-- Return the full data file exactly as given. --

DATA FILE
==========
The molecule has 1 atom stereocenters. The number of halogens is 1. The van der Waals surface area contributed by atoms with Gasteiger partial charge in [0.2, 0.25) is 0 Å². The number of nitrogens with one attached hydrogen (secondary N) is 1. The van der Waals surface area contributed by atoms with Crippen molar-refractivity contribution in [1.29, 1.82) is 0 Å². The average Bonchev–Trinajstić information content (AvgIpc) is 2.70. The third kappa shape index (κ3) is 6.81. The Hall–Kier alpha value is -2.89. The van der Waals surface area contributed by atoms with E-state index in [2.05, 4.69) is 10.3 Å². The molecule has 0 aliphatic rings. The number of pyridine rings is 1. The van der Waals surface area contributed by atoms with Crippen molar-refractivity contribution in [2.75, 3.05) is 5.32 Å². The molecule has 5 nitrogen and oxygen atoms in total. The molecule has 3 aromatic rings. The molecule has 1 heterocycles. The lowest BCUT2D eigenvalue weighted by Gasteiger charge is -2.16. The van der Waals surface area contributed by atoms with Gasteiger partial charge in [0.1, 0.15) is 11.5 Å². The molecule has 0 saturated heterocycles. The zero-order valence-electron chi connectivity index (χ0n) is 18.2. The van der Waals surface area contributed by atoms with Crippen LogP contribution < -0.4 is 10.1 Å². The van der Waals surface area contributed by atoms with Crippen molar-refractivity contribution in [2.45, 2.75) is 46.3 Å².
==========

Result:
The molecule has 1 atom stereocenters. The number of halogens is 1. The van der Waals surface area contributed by atoms with Gasteiger partial charge in [0.2, 0.25) is 0 Å². The number of nitrogens with one attached hydrogen (secondary N) is 1. The van der Waals surface area contributed by atoms with Crippen molar-refractivity contribution in [1.29, 1.82) is 0 Å². The average Bonchev–Trinajstić information content (AvgIpc) is 2.70. The third kappa shape index (κ3) is 6.81. The Hall–Kier alpha value is -2.89. The van der Waals surface area contributed by atoms with E-state index in [2.05, 4.69) is 10.3 Å². The molecule has 0 aliphatic rings. The number of pyridine rings is 1. The van der Waals surface area contributed by atoms with Crippen molar-refractivity contribution in [2.75, 3.05) is 5.32 Å². The molecule has 5 nitrogen and oxygen atoms in total. The molecule has 3 aromatic rings. The molecule has 1 heterocycles. The lowest BCUT2D eigenvalue weighted by Gasteiger charge is -2.16. The van der Waals surface area contributed by atoms with Gasteiger partial charge in [0.1, 0.15) is 11.5 Å². The molecule has 0 saturated heterocycles. The zero-order valence-electron chi connectivity index (χ0n) is 18.2. The van der Waals surface area contributed by atoms with Crippen LogP contribution < -0.4 is 10.1 Å². The van der Waals surface area contributed by atoms with Crippen molar-refractivity contribution in [2.45, 2.75) is 46.3 Å².